Château Moncontour Vouvray Nectar de Moncontour 2005
There are a number of noteworthy historic châteaux dotted about the Vouvray appellation, not least Château de Jallanges, a 15th-century estate which today operates as a luxury hotel, and Château de Valmer, a 16th-centry property sadly destroyed by fire in 1948, although the outbuildings and magnificent terraced gardens remain. Both are found only with a little exploration, being buried deep in the appellation, the former hidden behind tall trees in Vernou-sur-Brenne, not far from Le Clos de la Meslerie, the latter secluded behind high walls in Chançay.
Much easier to spot, and (I suspect) rather better known, is Château Moncontour. Once the obsession of the author Honoré de Balzac (1799 – 1850), who featured the château in his novel Femme de Trente Ans (published 1842), this property occupies a prominent position on the edge of the plateau in Rochecorbon. Having once been in the possession of French nobility it was confiscated during the Revolution, after which it passed through the hands of the Régnier and then the Koenigswarter families. Viticulture has long been an important part of life on the property (the same is true of Château de Valmer), although it was only during the tenure of the Régnier family that it was first described. Sadly the Koenigswarter family eventually found themselves bankrupt, and the estate then came into the hands of the Feray family, who maintain possession today (one part of a huge landholding within the Vouvray appellation).
For much more detail on the estate, see my profile of Château Moncontour. For now, let’s crack on with the wine.
As with many properties in Vouvray, Château Moncontour turns out an array of styles, from sparkling through the usual run of sec, demi-sec and moelleux cuvées. They have long had a low-key presence in the UK market, being found on the shelves of the food and clothing retailer Marks & Spencer, and in France I frequently spot bottles lingering in la grande distribution. To be frank encounters with the wines have rarely (if ever) set my tastebuds alight, although the top sparkling wine, a vintage-dated cuvée which goes by the moniker of Cuvée Prédilection, can be good value.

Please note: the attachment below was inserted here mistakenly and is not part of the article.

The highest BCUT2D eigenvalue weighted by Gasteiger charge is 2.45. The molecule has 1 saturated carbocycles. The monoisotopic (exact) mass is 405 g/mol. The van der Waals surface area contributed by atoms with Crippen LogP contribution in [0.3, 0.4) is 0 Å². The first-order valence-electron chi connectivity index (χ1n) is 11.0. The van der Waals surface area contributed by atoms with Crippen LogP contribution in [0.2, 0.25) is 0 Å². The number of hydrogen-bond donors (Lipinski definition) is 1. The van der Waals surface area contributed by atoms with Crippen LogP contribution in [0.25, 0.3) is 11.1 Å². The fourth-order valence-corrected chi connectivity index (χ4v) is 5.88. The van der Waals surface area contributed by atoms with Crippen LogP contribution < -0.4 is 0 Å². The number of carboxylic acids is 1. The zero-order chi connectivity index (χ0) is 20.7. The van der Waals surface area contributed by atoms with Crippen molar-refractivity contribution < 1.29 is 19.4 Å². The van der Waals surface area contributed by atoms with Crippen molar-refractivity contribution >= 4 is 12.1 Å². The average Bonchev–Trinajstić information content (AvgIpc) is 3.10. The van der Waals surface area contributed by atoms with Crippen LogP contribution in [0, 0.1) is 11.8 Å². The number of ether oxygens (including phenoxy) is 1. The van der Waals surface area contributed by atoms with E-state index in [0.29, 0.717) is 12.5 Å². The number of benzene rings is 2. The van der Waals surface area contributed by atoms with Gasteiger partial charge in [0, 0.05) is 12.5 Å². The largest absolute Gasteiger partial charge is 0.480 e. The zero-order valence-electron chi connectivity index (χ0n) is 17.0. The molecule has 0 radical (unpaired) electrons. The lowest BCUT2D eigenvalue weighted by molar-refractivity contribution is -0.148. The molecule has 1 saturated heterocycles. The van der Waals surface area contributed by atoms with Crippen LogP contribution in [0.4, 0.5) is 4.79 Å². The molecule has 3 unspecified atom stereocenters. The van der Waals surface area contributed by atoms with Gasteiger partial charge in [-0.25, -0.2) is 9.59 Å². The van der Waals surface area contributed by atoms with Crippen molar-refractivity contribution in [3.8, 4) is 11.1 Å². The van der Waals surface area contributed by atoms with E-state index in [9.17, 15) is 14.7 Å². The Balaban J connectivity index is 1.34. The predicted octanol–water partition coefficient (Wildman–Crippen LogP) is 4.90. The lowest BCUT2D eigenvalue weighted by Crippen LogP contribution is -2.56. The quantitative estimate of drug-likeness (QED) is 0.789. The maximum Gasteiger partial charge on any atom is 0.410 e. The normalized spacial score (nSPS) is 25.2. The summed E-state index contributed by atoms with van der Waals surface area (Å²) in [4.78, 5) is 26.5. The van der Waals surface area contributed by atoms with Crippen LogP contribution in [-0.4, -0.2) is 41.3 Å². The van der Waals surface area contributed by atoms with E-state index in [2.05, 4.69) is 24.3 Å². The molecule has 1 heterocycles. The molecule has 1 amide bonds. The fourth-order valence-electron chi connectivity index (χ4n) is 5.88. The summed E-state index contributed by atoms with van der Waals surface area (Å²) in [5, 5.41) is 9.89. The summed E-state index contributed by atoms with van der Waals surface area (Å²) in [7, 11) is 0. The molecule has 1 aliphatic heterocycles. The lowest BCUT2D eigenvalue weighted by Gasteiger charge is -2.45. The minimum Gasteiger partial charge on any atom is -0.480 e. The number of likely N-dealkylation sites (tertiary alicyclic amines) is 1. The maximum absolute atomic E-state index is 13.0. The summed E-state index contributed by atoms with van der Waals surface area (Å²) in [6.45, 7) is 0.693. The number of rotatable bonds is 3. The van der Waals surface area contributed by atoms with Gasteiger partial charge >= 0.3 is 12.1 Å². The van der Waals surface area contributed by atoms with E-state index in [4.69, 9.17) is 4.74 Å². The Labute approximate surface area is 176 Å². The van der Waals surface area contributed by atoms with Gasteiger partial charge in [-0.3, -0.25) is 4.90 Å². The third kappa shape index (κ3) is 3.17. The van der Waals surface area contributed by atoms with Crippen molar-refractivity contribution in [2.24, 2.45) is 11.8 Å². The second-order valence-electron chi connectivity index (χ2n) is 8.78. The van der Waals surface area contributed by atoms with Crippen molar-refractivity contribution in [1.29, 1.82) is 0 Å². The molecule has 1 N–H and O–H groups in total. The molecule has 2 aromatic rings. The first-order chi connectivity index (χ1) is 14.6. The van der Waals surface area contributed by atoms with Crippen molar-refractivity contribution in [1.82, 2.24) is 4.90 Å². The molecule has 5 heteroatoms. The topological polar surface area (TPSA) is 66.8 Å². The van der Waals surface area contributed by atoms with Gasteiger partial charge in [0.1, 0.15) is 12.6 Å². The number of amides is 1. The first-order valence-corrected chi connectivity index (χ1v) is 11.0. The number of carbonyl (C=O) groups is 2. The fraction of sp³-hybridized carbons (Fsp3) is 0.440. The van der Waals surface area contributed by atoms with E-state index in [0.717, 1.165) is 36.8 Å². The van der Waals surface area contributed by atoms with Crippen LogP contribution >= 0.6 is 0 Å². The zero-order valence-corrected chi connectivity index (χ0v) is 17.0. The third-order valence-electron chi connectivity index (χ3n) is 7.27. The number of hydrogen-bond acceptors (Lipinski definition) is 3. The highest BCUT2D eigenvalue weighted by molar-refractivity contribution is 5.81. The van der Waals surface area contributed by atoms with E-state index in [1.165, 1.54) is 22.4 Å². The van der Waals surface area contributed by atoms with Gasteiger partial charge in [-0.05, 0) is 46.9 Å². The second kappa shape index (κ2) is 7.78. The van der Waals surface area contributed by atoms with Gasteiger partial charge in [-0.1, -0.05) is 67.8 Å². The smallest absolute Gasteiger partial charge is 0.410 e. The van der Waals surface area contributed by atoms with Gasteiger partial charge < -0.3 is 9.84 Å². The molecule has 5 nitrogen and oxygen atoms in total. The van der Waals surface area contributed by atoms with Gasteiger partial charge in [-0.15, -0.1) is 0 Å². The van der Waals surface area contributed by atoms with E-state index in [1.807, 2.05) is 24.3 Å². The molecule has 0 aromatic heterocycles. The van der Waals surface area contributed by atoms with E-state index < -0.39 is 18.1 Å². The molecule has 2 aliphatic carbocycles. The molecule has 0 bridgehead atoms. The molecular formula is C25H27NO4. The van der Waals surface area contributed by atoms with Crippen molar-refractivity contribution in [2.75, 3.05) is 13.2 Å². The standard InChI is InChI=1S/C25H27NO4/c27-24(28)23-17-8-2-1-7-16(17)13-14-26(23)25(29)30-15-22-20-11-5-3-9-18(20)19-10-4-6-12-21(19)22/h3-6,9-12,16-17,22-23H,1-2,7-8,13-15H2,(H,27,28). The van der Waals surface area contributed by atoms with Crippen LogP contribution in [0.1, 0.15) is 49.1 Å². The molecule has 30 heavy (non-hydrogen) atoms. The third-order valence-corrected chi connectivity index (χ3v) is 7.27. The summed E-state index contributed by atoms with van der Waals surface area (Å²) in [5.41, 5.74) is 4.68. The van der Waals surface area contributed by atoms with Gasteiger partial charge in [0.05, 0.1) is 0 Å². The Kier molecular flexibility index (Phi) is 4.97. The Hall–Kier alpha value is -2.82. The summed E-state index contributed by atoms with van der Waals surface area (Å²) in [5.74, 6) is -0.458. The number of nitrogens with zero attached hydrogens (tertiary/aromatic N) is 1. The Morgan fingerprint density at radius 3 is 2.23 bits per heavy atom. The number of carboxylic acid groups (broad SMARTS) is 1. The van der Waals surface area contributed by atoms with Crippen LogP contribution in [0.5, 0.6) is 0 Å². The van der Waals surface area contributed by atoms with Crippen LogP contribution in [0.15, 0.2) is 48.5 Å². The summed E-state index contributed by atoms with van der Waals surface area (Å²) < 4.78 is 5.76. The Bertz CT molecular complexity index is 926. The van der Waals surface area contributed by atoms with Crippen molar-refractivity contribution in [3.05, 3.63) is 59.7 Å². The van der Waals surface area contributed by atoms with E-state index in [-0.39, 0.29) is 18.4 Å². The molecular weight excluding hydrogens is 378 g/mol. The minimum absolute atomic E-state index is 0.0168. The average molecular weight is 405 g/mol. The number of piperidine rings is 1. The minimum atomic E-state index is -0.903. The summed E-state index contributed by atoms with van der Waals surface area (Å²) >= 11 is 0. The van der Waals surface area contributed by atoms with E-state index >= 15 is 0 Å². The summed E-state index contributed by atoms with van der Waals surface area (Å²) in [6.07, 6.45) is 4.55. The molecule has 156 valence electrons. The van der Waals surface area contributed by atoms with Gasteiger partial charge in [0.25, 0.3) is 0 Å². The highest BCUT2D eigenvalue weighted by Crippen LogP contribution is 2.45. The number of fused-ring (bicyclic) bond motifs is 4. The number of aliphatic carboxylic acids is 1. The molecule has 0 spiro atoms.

Nevertheless, persistently open-minded (honest, I am), I never turn down an opportunity to retaste or revisit, and I was thus only to keen to check out this cuvée, not previously encountered, when I spotted it recently. The Nectar de Moncontour is, as you might guess from the name, a top-end moelleux cuvée with a focus on botrytis, and one which appears in only select vintages. The 2005 vintage is a blend of botrytised and passerillé fruit from parcels of vines situated around the château, picked extraordinarily late, on November 22nd and 23rd. The hand-picked berries were pressed and selected juices were then fermented in oak, a slow process with such a rich must. Eventually the fermentation reached about 11.5% alcohol, leaving approximately 185 g/l residual sugar in the wine. It is presented in a rather cute (see, even I can be influenced by packaging) fat-bottomed 50cl flacon.
Despite being well into liquoreux territory the most striking feature of the 2005 Vouvray Nectar de Moncontour from Château Moncontour is its sense of freshness and bright exotic fruits, testament to the inclusion of passerillé as well as botrytised berries in the blend. It starts off with a lightly burnished golden hue in the glass, followed by a nose of creamed citrus fruits, honeyed kumquat and yuzu, with threads of passion fruit sorbet. These bright and rather exotic notes are intertwined with elements which are a little more suggestive of botrytis, with confit pear, apricot jam and beeswax, not to mention some intriguing floral notes which call to mind honeysuckle and vanilla. The palate presents a velvety weight and substance, with a super density and texture through the middle, freshened by layers of citrus and tropical fruits, alongside a little touch of fresh coconut. It even has a bright thread of acidity. Seamless, sweet, lightly peppery, with a long and pointed grip, this is nothing short of delicious. And, as noted, the alcohol is just 11.5%. 94/100 (20/2/23)
Read more in:
- My detailed profile of Château Moncontour
- My Loire 2005 vintage report
- My guide to Chenin Blanc
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